NW Natural views legislation signed in Oregon last month as a way to further decarbonize its natural gas distribution system, which is the state’s largest.

CEO David Anderson recently touted the new law, calling it another tool for the Portland-based company’s low-carbon pathway initiative. Senate Bill (SB) 98, which takes effect in September, is aimed at encouraging wider use of renewable natural gas (RNG) in the state.

During the natural gas utility’s second quarter earnings call, Anderson said the bill would help create a new path for more development of RNG, which he described as a “zero-carbon resource.” He noted that all forms of RNG are included under the new law, which calls for the Oregon Public Utility Commission to conduct a rulemaking for implementing the bill over the next 12 months.

“It enables utilities to acquire RNG for their customers, and goes further by allowing as much as 30% RNG in the state’s pipeline systems,” Anderson said. The law would allow NW Natural to apply up to 5%, or about $33 million, of its annual revenue requirement, which is the total funds needed to cover costs and authorized profits, to cover the incremental cost of the fuel, which is essentially biomethane from landfills, farms and wastewater treatment plants.

If they are the lowest-cost option, RNG interconnection and production facilities can be rate based by gas utilities in the state under SB 98, Anderson said. “We believe there are good reasons to expand RNG and a good supply of it as the Oregon Department of Energy last year estimated the potential for 50 Bcf of RNG production in the state,” he said.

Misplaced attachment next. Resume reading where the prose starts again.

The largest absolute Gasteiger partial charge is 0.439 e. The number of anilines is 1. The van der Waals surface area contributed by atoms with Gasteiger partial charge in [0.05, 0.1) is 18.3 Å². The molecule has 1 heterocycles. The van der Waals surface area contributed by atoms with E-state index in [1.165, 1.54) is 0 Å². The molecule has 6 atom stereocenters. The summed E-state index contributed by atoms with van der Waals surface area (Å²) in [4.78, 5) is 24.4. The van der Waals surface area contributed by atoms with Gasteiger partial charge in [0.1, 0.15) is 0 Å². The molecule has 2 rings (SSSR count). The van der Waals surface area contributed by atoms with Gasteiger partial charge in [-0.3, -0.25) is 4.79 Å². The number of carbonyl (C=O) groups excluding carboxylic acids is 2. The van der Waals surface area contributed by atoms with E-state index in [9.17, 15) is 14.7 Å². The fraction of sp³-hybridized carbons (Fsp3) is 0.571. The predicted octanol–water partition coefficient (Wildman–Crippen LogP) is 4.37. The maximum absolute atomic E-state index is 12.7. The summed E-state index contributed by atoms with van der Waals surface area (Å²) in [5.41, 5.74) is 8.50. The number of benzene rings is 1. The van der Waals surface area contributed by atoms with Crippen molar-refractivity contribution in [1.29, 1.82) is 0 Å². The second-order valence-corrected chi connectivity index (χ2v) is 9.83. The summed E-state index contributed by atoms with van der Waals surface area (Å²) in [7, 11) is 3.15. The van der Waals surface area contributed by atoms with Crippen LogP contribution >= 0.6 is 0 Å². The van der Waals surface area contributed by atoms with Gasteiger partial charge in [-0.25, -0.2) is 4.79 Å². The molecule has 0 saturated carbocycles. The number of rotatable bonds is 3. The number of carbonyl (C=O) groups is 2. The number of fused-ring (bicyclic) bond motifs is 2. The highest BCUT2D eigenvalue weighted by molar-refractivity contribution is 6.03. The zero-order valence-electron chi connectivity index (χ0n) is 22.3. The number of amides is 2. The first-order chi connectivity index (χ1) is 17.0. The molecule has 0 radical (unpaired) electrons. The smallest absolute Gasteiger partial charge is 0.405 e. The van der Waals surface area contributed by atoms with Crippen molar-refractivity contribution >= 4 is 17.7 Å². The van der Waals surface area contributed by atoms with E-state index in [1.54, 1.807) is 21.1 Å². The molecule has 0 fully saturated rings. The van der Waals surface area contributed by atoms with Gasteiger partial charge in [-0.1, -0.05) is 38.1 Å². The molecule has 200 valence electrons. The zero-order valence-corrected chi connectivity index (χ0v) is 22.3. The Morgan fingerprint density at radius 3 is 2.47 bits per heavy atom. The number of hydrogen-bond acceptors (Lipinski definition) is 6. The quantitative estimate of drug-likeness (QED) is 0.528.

During the second quarter, the gas-only utility continued its diversification into the water sector, placed its expanded gas storage capacity into service and reached an all-party settlement for its general rate case in the state of Washington.

An added 4 Bcf of capacity dedicated to no-notice service to Portland General Electric is now operating at NW Natural’s North Mist field in Oregon, and the $149 million addition brings its overall capacity to 20 Bcf.

Separately, the company’s water subsidiary purchased the Sunriver water utility and wastewater plant serving about 20,000 people in Oregon. NW Natural Water Co. LLC now serves about 45,000 customers in the Pacific Northwest with a total investment of $70 million in the water sector.

The Washington rate settlement, where NW Natural has 10% of the gas utility customers, relates to the first general rate case increase request in 10 years in that state. The utility is seeking an increase of $8.3 million annually in its overall revenues.

NW Natural reported second quarter net income of $1.1 million (7 cents/share), compared with a loss of $998,000 (minus 1 cent) in the year-ago period.